How to Sign Up for Medicare
If you’re 65 or approaching, you may have wondered how to sign up for Medicare.
Applying for Medicare can be overwhelming. There’s so much information to process and things to know to enroll correctly.
This article explains the steps to take to effectively sign up for Medicare Original, Medicare Advantage, Medicare Supplement, and Medicare Part D.
Applying for Medicare Original (Part A & Part B)
Before signing up for Medicare Original, find out if you’re not already enrolled in the program. You are automatically enrolled in Medicare Original if:
You’ve been receiving social security or railroad retirement benefits for at least four months before you turn 65.
You’ve been receiving social security or railroad board disability benefits for a minimum of 24 months and are under 65.
If you’re automatically enrolled, you do not need to take further action. You’ll receive a package in the mail from the Social Security Administration or Railroad Retirement Board (that contains your new Medicare Card and information about Medicare.)
If you’re not automatically enrolled, you’ll need to sign up for Medicare Part A and Part B. The best period for this is during the Initial Enrollment Period (IEP). The IEP is three months before your birthday month, your birthday month, and three months after your birthday month.
You can sign up:
Online on the Social Security Administration’s website.
By calling Social Security at 1-800-772-1213 (TTY number: 1-800-325-0778) from 7 a.m. to 7 p.m. Monday through Friday.
If you have Railroad retirement, by calling the Railroad Retirement Board at 1-877-772-5772.
By visiting your local social security office.
The online application is the fastest and takes less than 10 minutes.
Applying for Medicare Part B
You may choose to enroll in Part A and delay enrollment in Part B if you already have group health insurance coverage at work or through your spouse’s employer.
If you change your mind, you can sign up during any month your group insurance or spouse’s coverage continues.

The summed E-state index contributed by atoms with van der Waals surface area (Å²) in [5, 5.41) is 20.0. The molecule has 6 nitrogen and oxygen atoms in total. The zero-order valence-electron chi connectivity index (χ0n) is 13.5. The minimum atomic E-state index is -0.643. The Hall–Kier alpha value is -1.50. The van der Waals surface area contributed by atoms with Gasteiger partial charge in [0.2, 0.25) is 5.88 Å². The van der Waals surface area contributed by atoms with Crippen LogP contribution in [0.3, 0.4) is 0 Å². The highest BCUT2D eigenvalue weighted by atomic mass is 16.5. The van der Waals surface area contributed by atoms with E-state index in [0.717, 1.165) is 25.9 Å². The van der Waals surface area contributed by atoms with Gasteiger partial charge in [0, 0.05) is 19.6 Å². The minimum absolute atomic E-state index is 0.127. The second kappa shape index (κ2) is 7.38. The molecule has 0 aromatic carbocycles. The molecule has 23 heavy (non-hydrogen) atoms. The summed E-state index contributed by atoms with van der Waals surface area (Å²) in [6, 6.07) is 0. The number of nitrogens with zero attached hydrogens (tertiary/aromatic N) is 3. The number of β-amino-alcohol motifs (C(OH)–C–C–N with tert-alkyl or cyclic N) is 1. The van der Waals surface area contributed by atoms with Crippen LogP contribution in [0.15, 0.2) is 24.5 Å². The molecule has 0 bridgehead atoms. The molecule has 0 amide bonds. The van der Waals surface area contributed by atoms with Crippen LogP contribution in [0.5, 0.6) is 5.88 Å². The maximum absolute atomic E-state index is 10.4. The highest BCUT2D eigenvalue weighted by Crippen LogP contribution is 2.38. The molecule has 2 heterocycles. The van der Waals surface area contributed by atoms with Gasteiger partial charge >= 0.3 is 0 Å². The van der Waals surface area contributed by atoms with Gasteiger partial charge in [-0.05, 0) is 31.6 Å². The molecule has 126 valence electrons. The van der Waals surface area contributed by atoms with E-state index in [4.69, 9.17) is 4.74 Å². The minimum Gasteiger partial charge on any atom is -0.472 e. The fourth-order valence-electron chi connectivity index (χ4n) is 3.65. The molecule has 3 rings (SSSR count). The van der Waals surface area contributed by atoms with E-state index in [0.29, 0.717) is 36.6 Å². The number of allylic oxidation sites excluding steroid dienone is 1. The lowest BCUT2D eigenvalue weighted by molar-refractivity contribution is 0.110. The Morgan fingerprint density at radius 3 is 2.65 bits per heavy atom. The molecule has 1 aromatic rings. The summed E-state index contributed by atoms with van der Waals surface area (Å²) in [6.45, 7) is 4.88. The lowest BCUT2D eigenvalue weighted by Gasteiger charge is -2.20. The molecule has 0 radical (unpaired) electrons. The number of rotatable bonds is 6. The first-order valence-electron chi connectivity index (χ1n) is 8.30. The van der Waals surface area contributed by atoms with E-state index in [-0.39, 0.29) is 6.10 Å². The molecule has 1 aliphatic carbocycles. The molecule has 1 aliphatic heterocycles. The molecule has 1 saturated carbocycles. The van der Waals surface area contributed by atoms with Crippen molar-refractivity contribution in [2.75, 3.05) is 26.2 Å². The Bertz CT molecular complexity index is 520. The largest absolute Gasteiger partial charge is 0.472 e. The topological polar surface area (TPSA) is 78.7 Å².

However, once you no longer receive these benefits, you must enroll in Part B within 8 months, after which you'll be penalized for late enrollment.
You can sign up for Part B by following these steps:
Print out the CMS 40B Form and fill it out.
Print out, complete, and send CMS L564 - Request for Employment Information (you’ll fill out section A while your employer fills out section B.)
Provide proof of employment, Group Health Plan (GHP), or Large Group Health Plan (LGHP) on your 40B form.
Mail both forms and proof of employment to your local social security office or fax them to 1-833-914-2016.
Applying for Other Medicare Options
Aside from Medicare Original, you can receive additional Medicare benefits through Medicare Advantage, Medicare Supplement, and Medicare Part D. All of these coverages are available through private insurance agencies.
Also known as Plan C, Medicare offers the same benefits as Medicare Original and more. Medicare Advantage Plans also provide coverage for vision, dental care, and hearing.
You can sign up during the IEP (same months as Medicare Original) or during the Open Enrollment Period, which lasts from Oct. 15 to Dec. 7. You can switch plans or disenroll during Medicare Advantage Open Enrollment from Jan. 1 to March 31 each year.
Medicare supplement is also known as Medigap and provides some out-of-pocket costs Medicare Part A and Part B do not cover, such as deductible, coinsurance, and copayments. To sign up for Medicare Supplement, you must have Medicare Original.
The best time to apply for Medigap is during the six-month enrollment period that starts after your 65th birthday month.
Medicare Plan D
This plan helps pay for prescription drugs. You can use Medicare Plan B with either Medicare Original (Part A and B) or Medicare Advantage (Plan C). You can sign up for Plan D, change, or drop your plan D coverage during the Medicare Open Enrollment from Oct. 15 to Dec. 7.
Documents You Need to Sign Up for Medicare
You’ll need some or all of the following documents before signing up for Medicare:
Copy of your birth certificate or other proof of birth
Proof of US citizenship or legal residence
State ID card or driver’s license
Social Security card (if you’re already receiving benefits)
US Military discharge documents (if you served in the US military before 1968)
W-2 forms if still active in employment
Details of your current insurance plans
If you get stuck trying to decide the best Medicare Plans to choose and when to apply, you’re not alone. Our Medicare experts will guide you through your options so you can make the best decision for your health. Speak with us today.